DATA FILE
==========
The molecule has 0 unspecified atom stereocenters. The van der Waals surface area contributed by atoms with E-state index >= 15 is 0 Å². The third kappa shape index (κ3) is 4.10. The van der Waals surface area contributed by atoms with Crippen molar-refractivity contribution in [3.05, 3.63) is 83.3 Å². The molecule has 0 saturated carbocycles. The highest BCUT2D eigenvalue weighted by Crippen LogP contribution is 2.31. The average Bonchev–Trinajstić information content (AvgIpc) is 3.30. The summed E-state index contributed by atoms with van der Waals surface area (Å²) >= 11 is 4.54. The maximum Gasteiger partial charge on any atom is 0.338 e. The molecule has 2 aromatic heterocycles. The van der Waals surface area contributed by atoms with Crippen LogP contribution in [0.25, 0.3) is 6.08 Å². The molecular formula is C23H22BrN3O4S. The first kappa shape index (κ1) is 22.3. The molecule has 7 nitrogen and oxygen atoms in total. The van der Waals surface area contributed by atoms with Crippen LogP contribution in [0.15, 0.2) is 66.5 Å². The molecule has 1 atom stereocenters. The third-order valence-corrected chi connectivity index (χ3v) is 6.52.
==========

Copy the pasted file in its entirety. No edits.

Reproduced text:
The molecule has 0 unspecified atom stereocenters. The van der Waals surface area contributed by atoms with E-state index >= 15 is 0 Å². The third kappa shape index (κ3) is 4.10. The van der Waals surface area contributed by atoms with Crippen molar-refractivity contribution in [3.05, 3.63) is 83.3 Å². The molecule has 0 saturated carbocycles. The highest BCUT2D eigenvalue weighted by Crippen LogP contribution is 2.31. The average Bonchev–Trinajstić information content (AvgIpc) is 3.30. The summed E-state index contributed by atoms with van der Waals surface area (Å²) >= 11 is 4.54. The maximum Gasteiger partial charge on any atom is 0.338 e. The molecule has 2 aromatic heterocycles. The van der Waals surface area contributed by atoms with Crippen LogP contribution in [0.25, 0.3) is 6.08 Å². The molecular formula is C23H22BrN3O4S. The first kappa shape index (κ1) is 22.3. The molecule has 7 nitrogen and oxygen atoms in total. The van der Waals surface area contributed by atoms with Crippen LogP contribution in [0.15, 0.2) is 66.5 Å². The molecule has 1 atom stereocenters. The third-order valence-corrected chi connectivity index (χ3v) is 6.52.